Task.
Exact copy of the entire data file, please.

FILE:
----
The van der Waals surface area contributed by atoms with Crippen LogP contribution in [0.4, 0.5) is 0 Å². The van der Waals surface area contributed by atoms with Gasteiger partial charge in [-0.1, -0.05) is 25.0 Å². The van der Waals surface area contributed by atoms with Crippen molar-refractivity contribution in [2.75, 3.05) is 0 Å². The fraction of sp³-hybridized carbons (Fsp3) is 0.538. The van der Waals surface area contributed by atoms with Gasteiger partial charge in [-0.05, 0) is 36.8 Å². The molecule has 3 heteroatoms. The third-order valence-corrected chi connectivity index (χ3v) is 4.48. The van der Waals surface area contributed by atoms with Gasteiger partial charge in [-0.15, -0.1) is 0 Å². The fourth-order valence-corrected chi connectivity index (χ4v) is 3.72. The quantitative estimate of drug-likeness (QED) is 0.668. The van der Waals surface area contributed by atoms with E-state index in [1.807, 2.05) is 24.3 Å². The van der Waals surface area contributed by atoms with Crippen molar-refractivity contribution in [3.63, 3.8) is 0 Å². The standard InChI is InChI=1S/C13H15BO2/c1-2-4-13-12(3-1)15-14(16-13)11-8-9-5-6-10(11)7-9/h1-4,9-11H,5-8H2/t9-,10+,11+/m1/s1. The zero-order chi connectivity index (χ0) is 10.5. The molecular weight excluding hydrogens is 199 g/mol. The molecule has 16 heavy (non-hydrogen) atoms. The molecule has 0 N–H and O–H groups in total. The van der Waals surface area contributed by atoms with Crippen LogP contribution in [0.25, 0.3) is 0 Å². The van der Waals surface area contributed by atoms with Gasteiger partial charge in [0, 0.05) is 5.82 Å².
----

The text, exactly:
The van der Waals surface area contributed by atoms with Crippen LogP contribution in [0.4, 0.5) is 0 Å². The van der Waals surface area contributed by atoms with Gasteiger partial charge in [-0.1, -0.05) is 25.0 Å². The van der Waals surface area contributed by atoms with Crippen molar-refractivity contribution in [2.75, 3.05) is 0 Å². The fraction of sp³-hybridized carbons (Fsp3) is 0.538. The van der Waals surface area contributed by atoms with Gasteiger partial charge in [-0.05, 0) is 36.8 Å². The molecule has 3 heteroatoms. The third-order valence-corrected chi connectivity index (χ3v) is 4.48. The van der Waals surface area contributed by atoms with Gasteiger partial charge in [-0.15, -0.1) is 0 Å². The fourth-order valence-corrected chi connectivity index (χ4v) is 3.72. The quantitative estimate of drug-likeness (QED) is 0.668. The van der Waals surface area contributed by atoms with E-state index in [1.807, 2.05) is 24.3 Å². The van der Waals surface area contributed by atoms with Crippen molar-refractivity contribution in [3.63, 3.8) is 0 Å². The standard InChI is InChI=1S/C13H15BO2/c1-2-4-13-12(3-1)15-14(16-13)11-8-9-5-6-10(11)7-9/h1-4,9-11H,5-8H2/t9-,10+,11+/m1/s1. The zero-order chi connectivity index (χ0) is 10.5. The molecular weight excluding hydrogens is 199 g/mol. The molecule has 16 heavy (non-hydrogen) atoms. The molecule has 0 N–H and O–H groups in total. The van der Waals surface area contributed by atoms with Crippen LogP contribution in [0.25, 0.3) is 0 Å². The van der Waals surface area contributed by atoms with Gasteiger partial charge in [0, 0.05) is 5.82 Å².